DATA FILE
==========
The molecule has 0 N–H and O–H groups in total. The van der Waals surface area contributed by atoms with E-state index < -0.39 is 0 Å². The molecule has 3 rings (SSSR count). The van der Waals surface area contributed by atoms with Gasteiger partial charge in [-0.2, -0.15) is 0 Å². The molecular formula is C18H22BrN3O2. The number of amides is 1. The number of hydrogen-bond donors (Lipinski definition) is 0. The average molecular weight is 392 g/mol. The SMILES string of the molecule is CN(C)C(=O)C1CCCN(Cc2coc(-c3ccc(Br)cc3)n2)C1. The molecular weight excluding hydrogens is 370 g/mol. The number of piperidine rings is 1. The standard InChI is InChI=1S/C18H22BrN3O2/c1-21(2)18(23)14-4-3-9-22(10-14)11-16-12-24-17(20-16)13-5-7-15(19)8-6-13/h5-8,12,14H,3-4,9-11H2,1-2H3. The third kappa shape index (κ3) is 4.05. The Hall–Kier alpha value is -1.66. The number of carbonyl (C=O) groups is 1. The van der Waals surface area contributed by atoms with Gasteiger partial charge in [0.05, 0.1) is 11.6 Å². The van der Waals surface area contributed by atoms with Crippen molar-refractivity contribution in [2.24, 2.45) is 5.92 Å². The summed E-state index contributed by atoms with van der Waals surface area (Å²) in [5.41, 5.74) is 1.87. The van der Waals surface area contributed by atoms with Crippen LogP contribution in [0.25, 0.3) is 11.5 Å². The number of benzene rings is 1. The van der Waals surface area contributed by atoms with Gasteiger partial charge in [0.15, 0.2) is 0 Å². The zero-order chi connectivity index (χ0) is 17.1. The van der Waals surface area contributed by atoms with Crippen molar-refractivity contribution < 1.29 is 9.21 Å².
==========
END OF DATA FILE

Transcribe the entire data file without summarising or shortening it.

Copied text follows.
The molecule has 0 N–H and O–H groups in total. The van der Waals surface area contributed by atoms with E-state index < -0.39 is 0 Å². The molecule has 3 rings (SSSR count). The van der Waals surface area contributed by atoms with Gasteiger partial charge in [-0.2, -0.15) is 0 Å². The molecular formula is C18H22BrN3O2. The number of amides is 1. The number of hydrogen-bond donors (Lipinski definition) is 0. The average molecular weight is 392 g/mol. The SMILES string of the molecule is CN(C)C(=O)C1CCCN(Cc2coc(-c3ccc(Br)cc3)n2)C1. The molecular weight excluding hydrogens is 370 g/mol. The number of piperidine rings is 1. The standard InChI is InChI=1S/C18H22BrN3O2/c1-21(2)18(23)14-4-3-9-22(10-14)11-16-12-24-17(20-16)13-5-7-15(19)8-6-13/h5-8,12,14H,3-4,9-11H2,1-2H3. The third kappa shape index (κ3) is 4.05. The Hall–Kier alpha value is -1.66. The number of carbonyl (C=O) groups is 1. The van der Waals surface area contributed by atoms with Gasteiger partial charge in [0.05, 0.1) is 11.6 Å². The van der Waals surface area contributed by atoms with Crippen molar-refractivity contribution in [2.24, 2.45) is 5.92 Å². The summed E-state index contributed by atoms with van der Waals surface area (Å²) in [5.41, 5.74) is 1.87. The van der Waals surface area contributed by atoms with Crippen LogP contribution in [0.25, 0.3) is 11.5 Å². The number of benzene rings is 1. The van der Waals surface area contributed by atoms with Gasteiger partial charge in [0.15, 0.2) is 0 Å². The zero-order chi connectivity index (χ0) is 17.1. The van der Waals surface area contributed by atoms with Crippen molar-refractivity contribution < 1.29 is 9.21 Å².